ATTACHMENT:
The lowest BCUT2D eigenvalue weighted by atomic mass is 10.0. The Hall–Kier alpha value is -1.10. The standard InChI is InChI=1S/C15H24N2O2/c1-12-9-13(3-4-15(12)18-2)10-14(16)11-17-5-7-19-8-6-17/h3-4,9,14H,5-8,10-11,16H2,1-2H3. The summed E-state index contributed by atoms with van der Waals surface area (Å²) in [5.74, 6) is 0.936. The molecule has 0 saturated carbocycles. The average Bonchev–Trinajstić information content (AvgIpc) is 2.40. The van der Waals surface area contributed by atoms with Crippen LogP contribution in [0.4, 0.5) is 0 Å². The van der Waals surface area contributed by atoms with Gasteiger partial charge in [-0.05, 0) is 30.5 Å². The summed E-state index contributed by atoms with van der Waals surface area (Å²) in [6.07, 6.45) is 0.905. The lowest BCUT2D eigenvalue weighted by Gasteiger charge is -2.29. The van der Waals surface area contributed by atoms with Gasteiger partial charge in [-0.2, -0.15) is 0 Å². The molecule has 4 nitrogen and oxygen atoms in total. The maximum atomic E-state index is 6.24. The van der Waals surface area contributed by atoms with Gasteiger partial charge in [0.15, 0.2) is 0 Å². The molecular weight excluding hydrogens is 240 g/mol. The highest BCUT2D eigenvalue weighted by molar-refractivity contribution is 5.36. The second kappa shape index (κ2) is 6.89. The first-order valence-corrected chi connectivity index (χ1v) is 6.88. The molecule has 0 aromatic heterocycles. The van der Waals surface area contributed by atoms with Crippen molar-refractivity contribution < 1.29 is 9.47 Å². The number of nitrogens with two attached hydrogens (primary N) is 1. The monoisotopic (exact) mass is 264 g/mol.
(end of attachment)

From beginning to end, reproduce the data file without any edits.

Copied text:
The lowest BCUT2D eigenvalue weighted by atomic mass is 10.0. The Hall–Kier alpha value is -1.10. The standard InChI is InChI=1S/C15H24N2O2/c1-12-9-13(3-4-15(12)18-2)10-14(16)11-17-5-7-19-8-6-17/h3-4,9,14H,5-8,10-11,16H2,1-2H3. The summed E-state index contributed by atoms with van der Waals surface area (Å²) in [5.74, 6) is 0.936. The molecule has 0 saturated carbocycles. The average Bonchev–Trinajstić information content (AvgIpc) is 2.40. The van der Waals surface area contributed by atoms with Crippen LogP contribution in [0.4, 0.5) is 0 Å². The van der Waals surface area contributed by atoms with Gasteiger partial charge in [-0.05, 0) is 30.5 Å². The summed E-state index contributed by atoms with van der Waals surface area (Å²) in [6.07, 6.45) is 0.905. The lowest BCUT2D eigenvalue weighted by Gasteiger charge is -2.29. The van der Waals surface area contributed by atoms with Gasteiger partial charge in [-0.2, -0.15) is 0 Å². The molecule has 4 nitrogen and oxygen atoms in total. The maximum atomic E-state index is 6.24. The van der Waals surface area contributed by atoms with Gasteiger partial charge in [0.15, 0.2) is 0 Å². The molecular weight excluding hydrogens is 240 g/mol. The highest BCUT2D eigenvalue weighted by molar-refractivity contribution is 5.36. The second kappa shape index (κ2) is 6.89. The first-order valence-corrected chi connectivity index (χ1v) is 6.88. The molecule has 0 aromatic heterocycles. The van der Waals surface area contributed by atoms with Crippen molar-refractivity contribution < 1.29 is 9.47 Å². The number of nitrogens with two attached hydrogens (primary N) is 1. The monoisotopic (exact) mass is 264 g/mol.